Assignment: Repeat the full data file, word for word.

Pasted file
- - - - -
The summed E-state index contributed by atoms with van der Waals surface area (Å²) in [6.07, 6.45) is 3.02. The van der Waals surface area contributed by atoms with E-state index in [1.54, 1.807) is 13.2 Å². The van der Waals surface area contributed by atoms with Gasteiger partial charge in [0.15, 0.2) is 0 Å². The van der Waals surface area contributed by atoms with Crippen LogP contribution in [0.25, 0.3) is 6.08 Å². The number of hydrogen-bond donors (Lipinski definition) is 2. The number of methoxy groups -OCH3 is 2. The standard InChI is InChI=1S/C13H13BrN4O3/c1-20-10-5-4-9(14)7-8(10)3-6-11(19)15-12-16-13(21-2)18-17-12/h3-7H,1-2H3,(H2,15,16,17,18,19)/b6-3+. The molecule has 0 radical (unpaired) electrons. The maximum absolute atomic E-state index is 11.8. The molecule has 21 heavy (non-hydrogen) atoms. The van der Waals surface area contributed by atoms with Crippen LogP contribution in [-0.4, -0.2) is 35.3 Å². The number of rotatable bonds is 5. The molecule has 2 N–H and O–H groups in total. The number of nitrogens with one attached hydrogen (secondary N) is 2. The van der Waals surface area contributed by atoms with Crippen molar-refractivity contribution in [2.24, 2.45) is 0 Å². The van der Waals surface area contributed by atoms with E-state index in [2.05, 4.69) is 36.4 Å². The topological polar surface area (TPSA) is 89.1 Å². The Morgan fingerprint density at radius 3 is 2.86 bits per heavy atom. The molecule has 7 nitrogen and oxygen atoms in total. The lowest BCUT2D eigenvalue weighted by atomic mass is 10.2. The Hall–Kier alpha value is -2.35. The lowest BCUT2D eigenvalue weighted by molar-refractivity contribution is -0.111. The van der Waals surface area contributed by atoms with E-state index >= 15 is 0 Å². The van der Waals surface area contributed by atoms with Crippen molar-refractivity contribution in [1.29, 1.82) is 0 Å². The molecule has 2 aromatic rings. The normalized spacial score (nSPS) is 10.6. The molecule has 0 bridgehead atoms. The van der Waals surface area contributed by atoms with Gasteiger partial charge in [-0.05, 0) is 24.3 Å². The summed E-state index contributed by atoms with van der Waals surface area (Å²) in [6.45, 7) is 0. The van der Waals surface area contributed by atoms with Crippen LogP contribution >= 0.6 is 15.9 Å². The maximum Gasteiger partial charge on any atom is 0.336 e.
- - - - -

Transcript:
The summed E-state index contributed by atoms with van der Waals surface area (Å²) in [6.07, 6.45) is 3.02. The van der Waals surface area contributed by atoms with E-state index in [1.54, 1.807) is 13.2 Å². The van der Waals surface area contributed by atoms with Gasteiger partial charge in [0.15, 0.2) is 0 Å². The van der Waals surface area contributed by atoms with Crippen LogP contribution in [0.25, 0.3) is 6.08 Å². The number of hydrogen-bond donors (Lipinski definition) is 2. The number of methoxy groups -OCH3 is 2. The standard InChI is InChI=1S/C13H13BrN4O3/c1-20-10-5-4-9(14)7-8(10)3-6-11(19)15-12-16-13(21-2)18-17-12/h3-7H,1-2H3,(H2,15,16,17,18,19)/b6-3+. The molecule has 0 radical (unpaired) electrons. The maximum absolute atomic E-state index is 11.8. The molecule has 21 heavy (non-hydrogen) atoms. The van der Waals surface area contributed by atoms with Crippen LogP contribution in [-0.4, -0.2) is 35.3 Å². The number of rotatable bonds is 5. The molecule has 2 N–H and O–H groups in total. The number of nitrogens with one attached hydrogen (secondary N) is 2. The van der Waals surface area contributed by atoms with Crippen molar-refractivity contribution in [2.24, 2.45) is 0 Å². The van der Waals surface area contributed by atoms with E-state index in [2.05, 4.69) is 36.4 Å². The topological polar surface area (TPSA) is 89.1 Å². The Morgan fingerprint density at radius 3 is 2.86 bits per heavy atom. The molecule has 7 nitrogen and oxygen atoms in total. The lowest BCUT2D eigenvalue weighted by atomic mass is 10.2. The Hall–Kier alpha value is -2.35. The lowest BCUT2D eigenvalue weighted by molar-refractivity contribution is -0.111. The van der Waals surface area contributed by atoms with E-state index >= 15 is 0 Å². The van der Waals surface area contributed by atoms with Crippen molar-refractivity contribution in [1.29, 1.82) is 0 Å². The molecule has 2 aromatic rings. The normalized spacial score (nSPS) is 10.6. The molecule has 0 bridgehead atoms. The van der Waals surface area contributed by atoms with Gasteiger partial charge in [-0.05, 0) is 24.3 Å². The summed E-state index contributed by atoms with van der Waals surface area (Å²) in [6.45, 7) is 0. The van der Waals surface area contributed by atoms with Crippen LogP contribution >= 0.6 is 15.9 Å². The maximum Gasteiger partial charge on any atom is 0.336 e.